The trail to Thorsmork walks over bridges and down canyons . There are more river crossings, but none as difficult as the day before. Close to Emstrur Hut there is a quick side trek where two rivers junction at the canyon. It’s mother nature at her best.
Knowing there was a long day ahead I sped through this part of the trail. The last section rises steeply through lush forest until the trail opens up at Thorsmork Hut. The hut has nice bathrooms and a cozy lawn. When the sun began to peak out from behind the clouds and I pulled my hat over my eyes and took a cat nap on the grass.
Day 5.2 – Thorsmork to Fimmvorduskali (12.7km)
I would hike 27 kilometers today to reach Fimmvorduskali Hut. The hiking season was almost over and transportation at Skogar (the official end of Laugavegur Trail) was no longer available. Although many people end at Thorsmork, I wanted to complete as much of the trail as possible. Fimmvorduskali Hut was 13 kilometers from Skogar and as close as I’d get.
From Thorsmork Hut the trail crosses a huge river outlet. Temporary bridges make the river crossing easy and the views of the valley are awesome. On the other side get ready for sore legs because the rest of the trail is an ass-kicking, uphill workout. 1,086 meters, to be exact.
After the first initial uphill the trail goes along a ridge which looks down into a beautiful valley with three glaciers. Then the trail gets really difficult. There is a short and steep section with chains, followed by a long climb up slippery volcanic dirt. It was two steps forward and one step back. Although heights don’t typically scare me I tried not to look down while making this climb.
On the way up I clung to the trail markers to catch my breath. The trail kept going steeply up, over thick ice sheets and past huge piles of volcanic rock. This was Eyjafjallajokull – the volcano that erupted in 2010 and caused an ash cloud so large it grounded flights in Europe.
The trail went on and on. There were no signs and I hadn’t seen a soul since Thorsmork. Always expecting Fimmvorduskali Hut to be over the next hill, I began to worry as the sun got lower in the sky. Once Baldvinsskali Hut came into view I breathed a sign of relief. Fimmvorduskali was only 2 kilometers away.
I walked into Fimmvorduskali Hut expecting it to be empty. To my surprise there was an entire tour group taking up every inch of the hut. Apparently there was some confusion with their reservation and they had been redirected there. To my chagrin I was told to sleep in the middle of the kitchen with 15 men. The women’s section upstairs was full. Since I was much younger than anyone on the tour I decided not to argue. I could deal with it.
This was the only bad experience I had on Laugavegur Trail. I had just hiked 27 kilometers and been up since 6am. I couldn’t sleep because the tour group stayed up late drinking. Being the only one with an actual reservation at Fimmvorduskali Hut, I was sufficiently irritated when everyone finally went to bed.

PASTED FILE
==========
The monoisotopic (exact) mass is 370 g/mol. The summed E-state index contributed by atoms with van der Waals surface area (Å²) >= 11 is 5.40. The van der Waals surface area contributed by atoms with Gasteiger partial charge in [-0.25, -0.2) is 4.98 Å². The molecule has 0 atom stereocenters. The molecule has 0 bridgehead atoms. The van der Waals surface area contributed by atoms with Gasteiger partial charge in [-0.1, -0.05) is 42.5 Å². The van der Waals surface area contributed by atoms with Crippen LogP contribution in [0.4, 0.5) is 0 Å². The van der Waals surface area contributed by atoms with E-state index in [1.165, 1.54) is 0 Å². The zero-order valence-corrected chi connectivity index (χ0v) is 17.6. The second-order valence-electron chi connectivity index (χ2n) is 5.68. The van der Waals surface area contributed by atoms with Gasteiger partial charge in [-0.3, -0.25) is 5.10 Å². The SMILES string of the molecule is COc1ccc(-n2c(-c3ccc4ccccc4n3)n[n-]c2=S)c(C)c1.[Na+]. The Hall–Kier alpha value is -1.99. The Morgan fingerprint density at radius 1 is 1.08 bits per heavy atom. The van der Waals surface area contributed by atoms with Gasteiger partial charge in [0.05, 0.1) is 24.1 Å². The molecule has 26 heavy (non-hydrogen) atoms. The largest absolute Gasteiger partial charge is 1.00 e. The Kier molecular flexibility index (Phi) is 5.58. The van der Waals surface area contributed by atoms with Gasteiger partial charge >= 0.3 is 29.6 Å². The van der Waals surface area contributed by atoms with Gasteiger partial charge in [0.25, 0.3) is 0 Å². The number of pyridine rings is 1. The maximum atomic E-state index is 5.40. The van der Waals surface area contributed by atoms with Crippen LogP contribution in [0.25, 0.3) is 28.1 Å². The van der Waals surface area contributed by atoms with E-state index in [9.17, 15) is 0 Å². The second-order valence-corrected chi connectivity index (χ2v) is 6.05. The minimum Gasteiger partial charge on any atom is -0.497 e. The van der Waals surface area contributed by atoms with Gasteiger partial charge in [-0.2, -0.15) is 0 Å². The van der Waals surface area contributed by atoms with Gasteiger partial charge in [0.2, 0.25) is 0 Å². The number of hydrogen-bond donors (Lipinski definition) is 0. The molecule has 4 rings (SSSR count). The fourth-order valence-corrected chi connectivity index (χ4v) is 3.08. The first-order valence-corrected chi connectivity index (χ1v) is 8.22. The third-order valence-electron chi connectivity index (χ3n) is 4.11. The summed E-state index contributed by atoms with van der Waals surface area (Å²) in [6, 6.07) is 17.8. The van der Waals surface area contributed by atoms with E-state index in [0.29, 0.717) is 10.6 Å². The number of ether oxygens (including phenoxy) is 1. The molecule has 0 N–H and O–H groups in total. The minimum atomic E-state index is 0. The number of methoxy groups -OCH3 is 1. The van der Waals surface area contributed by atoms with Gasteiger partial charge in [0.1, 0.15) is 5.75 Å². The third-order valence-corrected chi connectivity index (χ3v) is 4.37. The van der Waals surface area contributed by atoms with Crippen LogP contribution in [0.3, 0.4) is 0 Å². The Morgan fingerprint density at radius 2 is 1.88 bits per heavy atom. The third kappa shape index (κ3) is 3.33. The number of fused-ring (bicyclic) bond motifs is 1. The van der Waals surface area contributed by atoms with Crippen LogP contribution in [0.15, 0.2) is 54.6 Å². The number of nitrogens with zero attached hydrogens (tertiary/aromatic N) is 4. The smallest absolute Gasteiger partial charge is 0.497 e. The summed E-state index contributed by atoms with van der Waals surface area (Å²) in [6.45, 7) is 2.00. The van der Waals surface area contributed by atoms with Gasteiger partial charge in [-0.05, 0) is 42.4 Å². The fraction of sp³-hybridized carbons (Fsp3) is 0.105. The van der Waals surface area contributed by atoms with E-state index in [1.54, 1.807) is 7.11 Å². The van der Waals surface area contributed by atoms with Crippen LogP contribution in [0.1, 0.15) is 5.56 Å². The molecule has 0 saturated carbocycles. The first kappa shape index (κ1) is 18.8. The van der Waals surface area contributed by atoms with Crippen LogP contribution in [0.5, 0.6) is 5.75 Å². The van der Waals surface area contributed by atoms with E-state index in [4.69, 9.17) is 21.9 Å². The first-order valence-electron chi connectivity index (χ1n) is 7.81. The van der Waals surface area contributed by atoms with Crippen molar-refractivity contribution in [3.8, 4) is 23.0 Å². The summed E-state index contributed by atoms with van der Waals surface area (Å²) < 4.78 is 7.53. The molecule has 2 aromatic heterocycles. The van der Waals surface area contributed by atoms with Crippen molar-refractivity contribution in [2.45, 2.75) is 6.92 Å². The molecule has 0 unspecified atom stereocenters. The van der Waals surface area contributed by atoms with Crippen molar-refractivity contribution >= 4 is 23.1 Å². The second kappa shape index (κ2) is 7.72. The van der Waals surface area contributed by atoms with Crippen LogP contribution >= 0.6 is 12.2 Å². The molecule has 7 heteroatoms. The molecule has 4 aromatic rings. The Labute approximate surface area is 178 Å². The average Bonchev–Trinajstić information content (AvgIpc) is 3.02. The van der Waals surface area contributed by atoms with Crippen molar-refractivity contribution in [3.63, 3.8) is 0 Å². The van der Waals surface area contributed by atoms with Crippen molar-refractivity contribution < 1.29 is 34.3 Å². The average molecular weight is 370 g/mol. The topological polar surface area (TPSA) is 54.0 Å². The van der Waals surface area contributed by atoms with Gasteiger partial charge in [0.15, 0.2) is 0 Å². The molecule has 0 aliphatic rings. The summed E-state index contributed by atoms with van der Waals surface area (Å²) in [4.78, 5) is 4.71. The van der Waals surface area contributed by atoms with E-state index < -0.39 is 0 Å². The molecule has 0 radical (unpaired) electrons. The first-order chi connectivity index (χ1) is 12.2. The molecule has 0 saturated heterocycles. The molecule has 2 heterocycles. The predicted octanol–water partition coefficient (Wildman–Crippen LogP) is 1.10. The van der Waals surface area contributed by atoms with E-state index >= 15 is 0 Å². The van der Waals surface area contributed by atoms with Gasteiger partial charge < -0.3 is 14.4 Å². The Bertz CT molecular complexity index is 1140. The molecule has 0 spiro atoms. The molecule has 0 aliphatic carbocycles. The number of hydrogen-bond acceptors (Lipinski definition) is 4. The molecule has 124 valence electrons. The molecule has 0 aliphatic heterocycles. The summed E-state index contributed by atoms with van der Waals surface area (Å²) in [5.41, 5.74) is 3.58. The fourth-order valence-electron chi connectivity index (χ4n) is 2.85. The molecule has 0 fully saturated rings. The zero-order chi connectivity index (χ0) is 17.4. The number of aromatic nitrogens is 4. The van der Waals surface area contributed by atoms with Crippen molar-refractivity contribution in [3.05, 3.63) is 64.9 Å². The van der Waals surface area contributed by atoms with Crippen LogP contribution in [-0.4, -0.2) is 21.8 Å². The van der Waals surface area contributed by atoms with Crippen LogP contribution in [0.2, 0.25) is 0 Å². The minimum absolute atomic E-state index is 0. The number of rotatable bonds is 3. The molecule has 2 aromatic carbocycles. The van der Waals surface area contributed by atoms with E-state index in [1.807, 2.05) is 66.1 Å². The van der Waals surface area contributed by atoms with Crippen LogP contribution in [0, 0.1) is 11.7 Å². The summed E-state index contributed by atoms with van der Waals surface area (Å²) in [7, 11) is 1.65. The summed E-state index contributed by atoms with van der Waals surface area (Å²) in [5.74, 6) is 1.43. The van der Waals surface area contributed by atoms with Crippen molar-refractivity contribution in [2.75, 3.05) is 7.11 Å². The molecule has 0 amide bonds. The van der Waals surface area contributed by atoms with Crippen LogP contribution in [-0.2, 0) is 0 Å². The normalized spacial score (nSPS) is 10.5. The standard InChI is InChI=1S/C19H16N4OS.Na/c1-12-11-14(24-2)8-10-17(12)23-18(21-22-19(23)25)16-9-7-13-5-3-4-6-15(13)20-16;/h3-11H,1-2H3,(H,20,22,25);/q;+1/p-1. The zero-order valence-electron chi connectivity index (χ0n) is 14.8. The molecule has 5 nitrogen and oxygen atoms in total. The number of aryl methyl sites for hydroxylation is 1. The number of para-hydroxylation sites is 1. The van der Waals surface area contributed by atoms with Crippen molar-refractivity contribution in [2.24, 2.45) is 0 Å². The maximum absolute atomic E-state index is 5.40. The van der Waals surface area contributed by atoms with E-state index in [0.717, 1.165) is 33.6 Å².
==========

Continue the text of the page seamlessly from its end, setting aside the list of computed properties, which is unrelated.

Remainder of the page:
I woke up at 2am to a sudden excited energy in the hut. Among the whispers I realized the Northern Lights were out! I hurried into the freezing cold and saw a light green hue covering the entire sky. It wasn’t in a ribbon-shape like many pictures I’d seen. It looked like an ocean wave curling across the entire sky. I kept the spectacular moment to myself and didn’t take any pictures.
Day 6 – Fimmvorduskali to Thorsmork (12.7km)
The next day began in the pouring rain. The wind was so strong it made the side of my face burn. The wind and rain seeped through my clothes despite careful layering. For most of the day I religiously put one foot in front of the other trying to think about anything but the weather.
I found my way by following well-worn footprints carved into the ice sheets. Otherwise the visibility was hardly ten feet. It got even worse as I approached the treacherous climb from the day before. The steep dirt was dangerously slippery and the wind strong enough to push me off the trail. I butt-slid most of the way down and tried to ignore the foggy abyss below me.
While I hung onto the section with chains I took a breather. I was mentally exhausted from the weather, but the wind was graciously blocked here. Another hiker appeared while I clung onto the chains and asked “How bad is it up there?” With an encouraging smile I told him it was difficult but doable. He reminded me this was the last official day of the Laugavegur hiking season, which somehow made me feel better. I shouldn’t have been surprised the weather was so terrible!
A rainbow appeared as if to congratulate me for making the treacherous climb down the mountain. With it was a sudden realization this wonderful hike was almost over. I took my time hiking the remaining three kilometers. Slowly down the valley, across the river, and through the hilly forest. What an adventure it had been.
I booked two nights at Volcano Huts, a small lodge over the valley from Thorsmork Hut. The cabin had a kitchen, shower, and comfortable bunks. It was perfect. Upon arrival I stripped off my wet clothes and walked to a tiny sauna two cabins down. As I sat there the chill which had set into my body slowly disappeared.
My favorite part of multi-day treks is the first real meal afterwards. The cozy dining room at Volcano Huts had all-you-can-eat soup, salad, and bread. The lamb stew was so good I ate four portions (I’m not even kidding). Sore, stuffed, and content, I settled down to read until I fell asleep.
Day 7 – Thorsmork
Even though Laugavegur was successfully checked off my bucket list I wasn’t in a hurry to leave beautiful Thorsmork. There was one more day to get up early and hike Tindfjoll Circle. Yellow signs wandered up a valley to one of the most gorgeous views I’d ever seen. Glaciers, rivers, and mountains included.
The view was so nice I couldn’t tear myself away for some time. I sat there thinking about everything I had seen and done that week. Every day had been unique in its own way. Laugavegur had been the hike of a lifetime, and everything was as magnificent as I’d imagined it would be.